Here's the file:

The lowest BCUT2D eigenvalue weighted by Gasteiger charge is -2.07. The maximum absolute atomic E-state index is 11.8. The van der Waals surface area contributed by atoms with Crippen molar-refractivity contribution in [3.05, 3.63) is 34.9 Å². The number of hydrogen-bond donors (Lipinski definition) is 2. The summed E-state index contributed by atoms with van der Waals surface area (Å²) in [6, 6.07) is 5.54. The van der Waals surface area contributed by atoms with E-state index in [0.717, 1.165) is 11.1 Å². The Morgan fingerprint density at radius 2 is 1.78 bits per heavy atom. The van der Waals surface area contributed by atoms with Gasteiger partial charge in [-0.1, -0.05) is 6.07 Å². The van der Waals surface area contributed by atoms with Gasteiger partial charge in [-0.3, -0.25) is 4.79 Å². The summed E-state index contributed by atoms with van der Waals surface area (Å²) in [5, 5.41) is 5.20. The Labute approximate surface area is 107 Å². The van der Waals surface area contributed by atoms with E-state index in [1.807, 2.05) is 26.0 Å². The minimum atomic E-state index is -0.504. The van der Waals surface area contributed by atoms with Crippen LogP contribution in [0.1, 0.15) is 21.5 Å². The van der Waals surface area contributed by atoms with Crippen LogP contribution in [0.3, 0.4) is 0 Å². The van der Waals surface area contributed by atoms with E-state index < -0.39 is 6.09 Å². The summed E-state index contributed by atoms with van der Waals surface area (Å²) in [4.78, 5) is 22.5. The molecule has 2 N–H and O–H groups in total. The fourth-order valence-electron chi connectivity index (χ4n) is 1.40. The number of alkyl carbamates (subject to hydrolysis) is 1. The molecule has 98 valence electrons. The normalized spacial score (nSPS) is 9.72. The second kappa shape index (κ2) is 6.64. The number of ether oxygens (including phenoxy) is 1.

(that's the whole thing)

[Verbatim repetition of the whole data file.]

The lowest BCUT2D eigenvalue weighted by Gasteiger charge is -2.07. The maximum absolute atomic E-state index is 11.8. The van der Waals surface area contributed by atoms with Crippen molar-refractivity contribution in [3.05, 3.63) is 34.9 Å². The number of hydrogen-bond donors (Lipinski definition) is 2. The summed E-state index contributed by atoms with van der Waals surface area (Å²) in [6, 6.07) is 5.54. The van der Waals surface area contributed by atoms with E-state index in [0.717, 1.165) is 11.1 Å². The Morgan fingerprint density at radius 2 is 1.78 bits per heavy atom. The van der Waals surface area contributed by atoms with Gasteiger partial charge in [-0.1, -0.05) is 6.07 Å². The van der Waals surface area contributed by atoms with Gasteiger partial charge in [-0.3, -0.25) is 4.79 Å². The summed E-state index contributed by atoms with van der Waals surface area (Å²) in [5, 5.41) is 5.20. The Labute approximate surface area is 107 Å². The van der Waals surface area contributed by atoms with E-state index in [1.807, 2.05) is 26.0 Å². The minimum atomic E-state index is -0.504. The van der Waals surface area contributed by atoms with Crippen LogP contribution in [0.1, 0.15) is 21.5 Å². The van der Waals surface area contributed by atoms with Crippen LogP contribution in [0.3, 0.4) is 0 Å². The van der Waals surface area contributed by atoms with E-state index < -0.39 is 6.09 Å². The summed E-state index contributed by atoms with van der Waals surface area (Å²) in [4.78, 5) is 22.5. The molecule has 2 N–H and O–H groups in total. The fourth-order valence-electron chi connectivity index (χ4n) is 1.40. The number of alkyl carbamates (subject to hydrolysis) is 1. The molecule has 98 valence electrons. The normalized spacial score (nSPS) is 9.72. The second kappa shape index (κ2) is 6.64. The number of ether oxygens (including phenoxy) is 1.